By the beginning of the Third Periodical Report of the Boundary Commission, Cleveland had been created as a new county, which would normally prevent the Commission from recommending a constituency crossing the border. Several representations were made to the Commission to try to preserve Cleveland and Whitby constituency, but the Commission found itself unable to accept them and recommended putting Scarborough and Whitby together in a new Scarborough despite including the other coastal town, its old name, including Whitby, was finally reinstated in the next review.[n 4] This constituency did not include Pickering, which was placed in a new Ryedale constituency.
In the Fourth Periodical Report of the Boundary Commission for England, published in 1995 and coming into effect at the 1997 general election, the Scarborough constituency was renamed as Scarborough and Whitby with no change in boundaries.
When the constituency was recreated in 1997, the Labour candidate, Lawrie Quinn, defeated John Sykes, the sitting Conservative MP – one of many locally and national press-predicted unlikely gains for Labour in their landslide victory of that year. The current incumbent, Robert Goodwill, defeated Quinn in 2005 to regain the seat for Conservatives.
Sir Herbert Paul Latham was the first sitting Member of Parliament serving in the army to have been court martialled since 1815.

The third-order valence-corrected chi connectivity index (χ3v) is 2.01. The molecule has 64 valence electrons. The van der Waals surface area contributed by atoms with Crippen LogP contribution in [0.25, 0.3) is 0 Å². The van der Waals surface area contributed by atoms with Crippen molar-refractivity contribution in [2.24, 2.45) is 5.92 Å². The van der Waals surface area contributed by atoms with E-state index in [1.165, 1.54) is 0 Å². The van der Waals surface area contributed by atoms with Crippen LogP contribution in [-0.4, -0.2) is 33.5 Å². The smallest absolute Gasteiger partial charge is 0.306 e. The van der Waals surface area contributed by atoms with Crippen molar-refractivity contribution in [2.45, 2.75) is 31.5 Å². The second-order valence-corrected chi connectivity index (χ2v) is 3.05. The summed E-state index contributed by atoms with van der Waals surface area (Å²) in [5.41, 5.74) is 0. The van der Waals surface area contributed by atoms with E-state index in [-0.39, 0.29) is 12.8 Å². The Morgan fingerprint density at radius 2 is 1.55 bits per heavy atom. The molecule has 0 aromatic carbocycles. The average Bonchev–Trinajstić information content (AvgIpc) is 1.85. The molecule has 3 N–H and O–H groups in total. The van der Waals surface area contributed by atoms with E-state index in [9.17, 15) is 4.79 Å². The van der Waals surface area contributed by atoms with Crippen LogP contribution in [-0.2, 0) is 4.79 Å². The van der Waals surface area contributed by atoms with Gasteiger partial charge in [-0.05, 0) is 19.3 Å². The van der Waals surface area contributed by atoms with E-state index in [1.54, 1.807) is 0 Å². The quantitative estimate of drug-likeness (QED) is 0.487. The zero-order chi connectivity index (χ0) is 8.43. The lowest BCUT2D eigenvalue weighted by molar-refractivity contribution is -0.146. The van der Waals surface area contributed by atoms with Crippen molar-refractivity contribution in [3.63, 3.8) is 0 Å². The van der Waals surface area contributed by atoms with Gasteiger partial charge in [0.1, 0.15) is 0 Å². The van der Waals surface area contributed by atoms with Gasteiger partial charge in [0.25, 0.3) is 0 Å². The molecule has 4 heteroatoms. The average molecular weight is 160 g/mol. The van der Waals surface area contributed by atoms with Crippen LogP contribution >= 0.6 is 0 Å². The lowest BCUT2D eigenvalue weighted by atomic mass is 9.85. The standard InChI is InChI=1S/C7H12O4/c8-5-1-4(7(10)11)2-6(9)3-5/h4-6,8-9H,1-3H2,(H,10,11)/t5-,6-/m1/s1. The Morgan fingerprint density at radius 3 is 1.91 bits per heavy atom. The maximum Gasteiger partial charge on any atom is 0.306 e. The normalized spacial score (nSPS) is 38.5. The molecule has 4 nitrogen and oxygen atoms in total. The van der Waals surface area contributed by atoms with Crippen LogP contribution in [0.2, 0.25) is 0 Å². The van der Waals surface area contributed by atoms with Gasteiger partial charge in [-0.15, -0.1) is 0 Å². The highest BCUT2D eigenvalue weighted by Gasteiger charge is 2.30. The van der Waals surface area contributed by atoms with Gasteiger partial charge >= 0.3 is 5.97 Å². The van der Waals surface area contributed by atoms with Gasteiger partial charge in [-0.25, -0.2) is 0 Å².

1918–1950: The Borough of Scarborough, the Urban Districts of Pickering, Scalby, and Whitby, the Rural Districts of Scarborough and Whitby, and parts of the Rural District of Pickering and Guisborough.
1950–1974: The Borough of Scarborough, the Urban Districts of Pickering, Scalby, and Whitby, and the Rural Districts of Scarborough and Whitby.
1997–2010: The Borough of Scarborough wards of Ayton, Castle, Cayton, Central, Danby, Derwent, Eastfield, Eskdaleside, Falsgrave, Fylingdales, Lindhead, Mayfield, Mulgrave, Newby, Northstead, Scalby, Seamer, Streonshalh, Weaponness, and Woodlands.
2010–present: The Borough of Scarborough wards of Castle, Cayton, Central, Danby, Derwent Valley, Eastfield, Esk Valley, Falsgrave Park, Fylingdales, Lindhead, Mayfield, Mulgrave, Newby, North Bay, Northstead, Ramshill, Scalby Hackness and Staintondale, Seamer, Stepney, Streonshalh, Weaponness, Whitby West Cliff, and Woodlands.